U.S. Women's Am: Schubert, Valenzuela to Meet in the Final
Sophie Schubert (L) and Albane Valenzuela (R)<br>(USGA photo)
Sophie Schubert (L) and Albane Valenzuela (R)
(USGA photo)

CHULA VISTA, CA (August 12, 2017) - There will be fire on Sunday as two college golfers duke it out for one of the most prestigious titles in women’s amateur golf. After six days at San Diego Country Club, it’s a Longhorn and Cardinal final at the U.S. Women’s Amateur as Stanford’s Albane Valenzuela and Texas’ Sophia Schubert are scheduled to meet for a 36-hole showdown.

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Valenzuela may lead in the experience department, even though she’s only a sophomore on the Stanford team. Just last month she was second in the European Ladies Amateur championship. A year ago at this time, she was representing her home nation of Switzerland in the summer Olympics. On Saturday, Valenzuela outlasted fellow Pac-12 golfer Lilia Kha-Tu Vu, and only needed 16 holes to do it.

Vu even had the 1-up lead for most of the match after Valenzuela made bogey at No. 5, but the momentum changed right after the turn. Valenzuela won Nos. 10, 11 and 12, and Vu never could crack back in. Valenzuela lipped out a birdie putt at No. 7 that would have helped her get the match in her favor even quicker, but felt the momentum change immediately after that.

“Starting on 10, I hit a really good 4-iron into the green and really that got me going, and then also my shot on 11 was really good,” she said. “I was really happy with my ball-striking. Even on the first nine holes they were still really good shots. … Overall my game has been pretty steady the entire now five matches.”

No Swiss player has won the U.S. Women’s Amateur, so Valenzuela has a chance to make history on Sunday. By being a finalist, she already has earned her way into the 2018 U.S. Women’s Open.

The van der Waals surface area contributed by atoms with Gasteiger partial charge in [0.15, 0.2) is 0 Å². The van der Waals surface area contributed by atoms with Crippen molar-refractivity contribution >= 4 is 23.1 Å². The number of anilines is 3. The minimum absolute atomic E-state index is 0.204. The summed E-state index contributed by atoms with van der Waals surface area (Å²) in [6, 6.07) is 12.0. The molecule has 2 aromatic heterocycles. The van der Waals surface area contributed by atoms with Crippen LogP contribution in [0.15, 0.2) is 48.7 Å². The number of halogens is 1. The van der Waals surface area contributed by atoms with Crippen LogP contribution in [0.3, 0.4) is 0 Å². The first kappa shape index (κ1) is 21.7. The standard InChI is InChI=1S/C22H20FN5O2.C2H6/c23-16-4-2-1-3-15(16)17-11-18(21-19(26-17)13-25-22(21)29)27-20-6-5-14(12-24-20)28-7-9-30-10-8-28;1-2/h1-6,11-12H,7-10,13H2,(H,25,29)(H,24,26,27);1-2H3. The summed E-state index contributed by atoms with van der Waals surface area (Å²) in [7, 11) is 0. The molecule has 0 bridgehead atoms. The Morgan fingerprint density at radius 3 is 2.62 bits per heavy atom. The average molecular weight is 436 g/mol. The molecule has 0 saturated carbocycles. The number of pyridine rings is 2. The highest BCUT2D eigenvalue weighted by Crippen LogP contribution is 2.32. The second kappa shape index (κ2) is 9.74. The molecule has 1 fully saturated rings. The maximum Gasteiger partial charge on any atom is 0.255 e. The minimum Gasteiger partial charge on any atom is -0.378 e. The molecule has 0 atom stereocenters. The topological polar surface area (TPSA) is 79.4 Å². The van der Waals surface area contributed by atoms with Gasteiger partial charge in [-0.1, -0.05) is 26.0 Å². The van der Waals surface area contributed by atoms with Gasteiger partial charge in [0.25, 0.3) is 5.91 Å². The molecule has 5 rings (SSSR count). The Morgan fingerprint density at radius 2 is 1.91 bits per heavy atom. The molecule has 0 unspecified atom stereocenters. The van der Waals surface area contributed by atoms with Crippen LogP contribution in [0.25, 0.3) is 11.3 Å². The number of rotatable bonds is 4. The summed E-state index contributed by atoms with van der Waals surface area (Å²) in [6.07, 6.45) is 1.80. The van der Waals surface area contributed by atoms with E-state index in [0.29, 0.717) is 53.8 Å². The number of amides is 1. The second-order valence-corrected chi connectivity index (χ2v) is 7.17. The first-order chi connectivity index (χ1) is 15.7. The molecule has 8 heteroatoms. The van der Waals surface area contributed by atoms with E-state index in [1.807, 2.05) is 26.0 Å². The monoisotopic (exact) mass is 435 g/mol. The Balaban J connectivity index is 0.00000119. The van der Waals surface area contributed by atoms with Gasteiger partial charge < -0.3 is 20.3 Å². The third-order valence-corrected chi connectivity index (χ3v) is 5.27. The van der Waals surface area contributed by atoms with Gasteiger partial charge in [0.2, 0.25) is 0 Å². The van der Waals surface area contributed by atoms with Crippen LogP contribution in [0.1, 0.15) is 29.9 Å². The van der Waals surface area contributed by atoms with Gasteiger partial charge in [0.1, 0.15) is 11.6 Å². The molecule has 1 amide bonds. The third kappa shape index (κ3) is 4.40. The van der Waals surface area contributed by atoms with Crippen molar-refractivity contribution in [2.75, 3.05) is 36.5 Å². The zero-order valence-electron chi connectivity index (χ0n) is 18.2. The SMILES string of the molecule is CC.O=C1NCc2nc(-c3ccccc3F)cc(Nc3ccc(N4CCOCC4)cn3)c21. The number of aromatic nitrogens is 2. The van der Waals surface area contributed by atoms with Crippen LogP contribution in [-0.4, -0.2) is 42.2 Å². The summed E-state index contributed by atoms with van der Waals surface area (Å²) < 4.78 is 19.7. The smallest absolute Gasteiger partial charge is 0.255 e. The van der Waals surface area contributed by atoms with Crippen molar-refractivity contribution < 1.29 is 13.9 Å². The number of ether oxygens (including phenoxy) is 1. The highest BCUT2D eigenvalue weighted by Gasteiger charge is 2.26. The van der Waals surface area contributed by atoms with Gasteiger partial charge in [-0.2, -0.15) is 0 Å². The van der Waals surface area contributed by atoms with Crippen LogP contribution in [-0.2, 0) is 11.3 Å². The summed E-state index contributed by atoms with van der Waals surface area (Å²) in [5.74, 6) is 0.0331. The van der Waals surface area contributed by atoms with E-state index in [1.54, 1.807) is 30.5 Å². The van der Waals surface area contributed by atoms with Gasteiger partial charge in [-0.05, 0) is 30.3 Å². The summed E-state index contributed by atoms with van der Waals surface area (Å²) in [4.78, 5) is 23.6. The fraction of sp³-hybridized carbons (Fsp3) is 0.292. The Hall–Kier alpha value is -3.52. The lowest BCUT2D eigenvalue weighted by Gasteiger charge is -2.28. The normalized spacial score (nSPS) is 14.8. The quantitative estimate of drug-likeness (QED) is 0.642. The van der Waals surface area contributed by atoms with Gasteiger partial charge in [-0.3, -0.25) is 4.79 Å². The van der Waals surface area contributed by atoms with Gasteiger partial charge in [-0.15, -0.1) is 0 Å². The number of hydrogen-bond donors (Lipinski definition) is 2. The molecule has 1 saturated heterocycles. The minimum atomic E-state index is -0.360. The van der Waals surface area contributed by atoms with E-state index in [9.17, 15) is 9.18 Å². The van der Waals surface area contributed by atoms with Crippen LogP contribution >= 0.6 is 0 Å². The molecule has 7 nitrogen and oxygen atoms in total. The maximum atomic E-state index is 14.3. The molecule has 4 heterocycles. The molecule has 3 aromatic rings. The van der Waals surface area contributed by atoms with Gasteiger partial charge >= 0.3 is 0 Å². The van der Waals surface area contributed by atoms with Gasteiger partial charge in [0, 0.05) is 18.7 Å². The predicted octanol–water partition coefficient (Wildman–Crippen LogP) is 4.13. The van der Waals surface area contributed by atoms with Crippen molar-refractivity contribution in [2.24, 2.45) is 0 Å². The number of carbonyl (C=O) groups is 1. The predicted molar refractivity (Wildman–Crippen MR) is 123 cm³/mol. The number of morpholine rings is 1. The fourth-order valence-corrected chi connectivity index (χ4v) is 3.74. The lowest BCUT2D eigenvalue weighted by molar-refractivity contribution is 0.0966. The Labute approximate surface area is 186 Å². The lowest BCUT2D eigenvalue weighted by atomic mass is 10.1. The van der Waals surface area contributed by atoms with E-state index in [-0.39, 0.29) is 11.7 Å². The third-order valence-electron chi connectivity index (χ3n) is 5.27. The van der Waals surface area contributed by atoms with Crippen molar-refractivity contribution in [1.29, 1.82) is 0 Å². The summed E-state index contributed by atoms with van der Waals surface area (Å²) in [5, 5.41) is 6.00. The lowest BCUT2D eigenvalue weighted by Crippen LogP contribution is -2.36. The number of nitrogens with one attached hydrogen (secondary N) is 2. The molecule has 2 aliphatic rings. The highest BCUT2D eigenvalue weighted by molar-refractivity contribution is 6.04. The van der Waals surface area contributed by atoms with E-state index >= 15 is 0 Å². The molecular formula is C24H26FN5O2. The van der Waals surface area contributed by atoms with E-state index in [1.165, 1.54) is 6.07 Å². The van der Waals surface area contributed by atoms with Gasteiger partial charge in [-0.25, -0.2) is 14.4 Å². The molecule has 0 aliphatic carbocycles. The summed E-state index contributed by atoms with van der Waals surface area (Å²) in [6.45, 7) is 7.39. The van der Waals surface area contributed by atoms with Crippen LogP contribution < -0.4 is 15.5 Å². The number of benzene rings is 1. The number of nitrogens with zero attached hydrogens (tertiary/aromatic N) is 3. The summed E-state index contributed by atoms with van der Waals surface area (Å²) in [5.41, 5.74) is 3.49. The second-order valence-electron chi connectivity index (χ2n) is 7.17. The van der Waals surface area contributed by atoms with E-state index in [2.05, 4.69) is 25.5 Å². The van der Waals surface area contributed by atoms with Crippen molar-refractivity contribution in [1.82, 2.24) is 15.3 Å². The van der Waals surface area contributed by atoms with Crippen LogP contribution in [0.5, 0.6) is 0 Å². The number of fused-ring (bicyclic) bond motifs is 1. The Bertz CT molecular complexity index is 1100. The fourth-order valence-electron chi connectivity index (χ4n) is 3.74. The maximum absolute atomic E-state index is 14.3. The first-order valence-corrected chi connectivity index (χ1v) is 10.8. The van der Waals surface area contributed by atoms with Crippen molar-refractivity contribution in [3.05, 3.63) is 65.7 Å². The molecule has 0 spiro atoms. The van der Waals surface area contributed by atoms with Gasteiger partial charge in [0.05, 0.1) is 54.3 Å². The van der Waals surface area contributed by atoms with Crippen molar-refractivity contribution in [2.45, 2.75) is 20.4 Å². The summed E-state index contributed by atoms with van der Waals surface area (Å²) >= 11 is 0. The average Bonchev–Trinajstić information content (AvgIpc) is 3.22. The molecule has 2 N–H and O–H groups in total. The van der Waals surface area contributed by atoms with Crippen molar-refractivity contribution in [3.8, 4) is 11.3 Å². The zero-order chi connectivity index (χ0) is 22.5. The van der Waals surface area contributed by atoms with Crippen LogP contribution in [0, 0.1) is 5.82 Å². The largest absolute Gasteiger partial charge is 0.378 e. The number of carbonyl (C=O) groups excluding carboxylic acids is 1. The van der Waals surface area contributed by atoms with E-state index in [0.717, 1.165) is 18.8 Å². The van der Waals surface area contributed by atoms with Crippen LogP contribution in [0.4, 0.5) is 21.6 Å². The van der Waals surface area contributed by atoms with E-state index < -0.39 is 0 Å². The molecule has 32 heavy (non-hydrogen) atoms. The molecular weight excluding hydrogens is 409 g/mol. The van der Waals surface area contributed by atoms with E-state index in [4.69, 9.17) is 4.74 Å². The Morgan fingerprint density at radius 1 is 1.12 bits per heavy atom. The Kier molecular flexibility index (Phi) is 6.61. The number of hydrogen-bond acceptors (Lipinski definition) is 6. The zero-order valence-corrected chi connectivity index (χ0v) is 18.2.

“I came really close also last time to being the first to win the European Championship,” she said of last month’s experience. “Now if I can make it here, that would be really awesome. This is the best tournament you can get in amateur golf. If I'm able to pull it out, that would be awesome. But still even make it to the finals is a very big achievement.”

Winning, of course, means getting past opponent Schubert, who was able to knock off Chia Yen Wu on Saturday after a tremendous run to the finals. Wu had been the player who wouldn’t die in this championship, surviving an 11-for-8 playoff just to reach match play, then drawing Washington standout Julianne Alvarez in the first round and past U.S. Women’s Amateur champion Kristen Gillman in the Round of 16. Perhaps most memorably, she fought for 30 holes in her quarterfinal match with Lauren Stephenson, eventually making a long par putt to advance.

“Today first nine I think my muscles and my body feel tired, so my iron distance changed,” said Wu, of Taiwan, “so I can't make a birdie.”

As for Schubert, she made birdies in all the right places as Wu lost a little steam. Give credit to the Texas senior for hitting exactly the shot that was called for at exactly the time she needed it down the stretch.

“I think it was triggered because I knew that she was going to hit it close and I expected her to make a lot of putts, and so I just thought, be aggressive, give it all you've got and hit it close,” Schubert said.

Wu matched when she could – like on the par-3 11th, when Schubert knocked it tight and Wu knocked it tighter. Both players left that hole with birdie, but Schubert was able to make two more on the following two holes.

She admits that Wu was no easy match, despite her young age.

“I'm shocked she's only 13 years old,” Schubert said. “She plays like she's 25.”

Schubert herself is a self-described perfectionist, humble about her game but an excellent green reader. She admits she doesn’t know much about Valenzuela but knows that Sunday will be no cake walk.

“I think it sounds like our games are really similar, so it's going to be really tough,” she said. “Yeah, I think we're both very competitive, so we'll see how it goes.”

Results: U.S. Women's Amateur
WinTNSophia SchubertOak Ridge, TN2000
Runner-upSwitzerlandAlbane ValenzuelaSwitzerland1500
SemifinalsCALilia VuFountain Valley, CA1000
SemifinalsChinese TaipeiChia Yen WuChinese Taipei1000
QuarterfinalsCALucy LiRedwood City, CA700

View full results for U.S. Women's Amateur

ABOUT THE U.S. Women's Amateur

The U.S. Women's Amateur, the third oldest of the USGA championships, was first played in 1895 at Meadowbrook Club in Hempstead, N.Y. The event is open to any female amateur who has a USGA Handicap Index not exceeding 5.4. The Women's Amateur is one of 14 national championships conducted annually by the USGA, 10 of which are strictly for amateurs.

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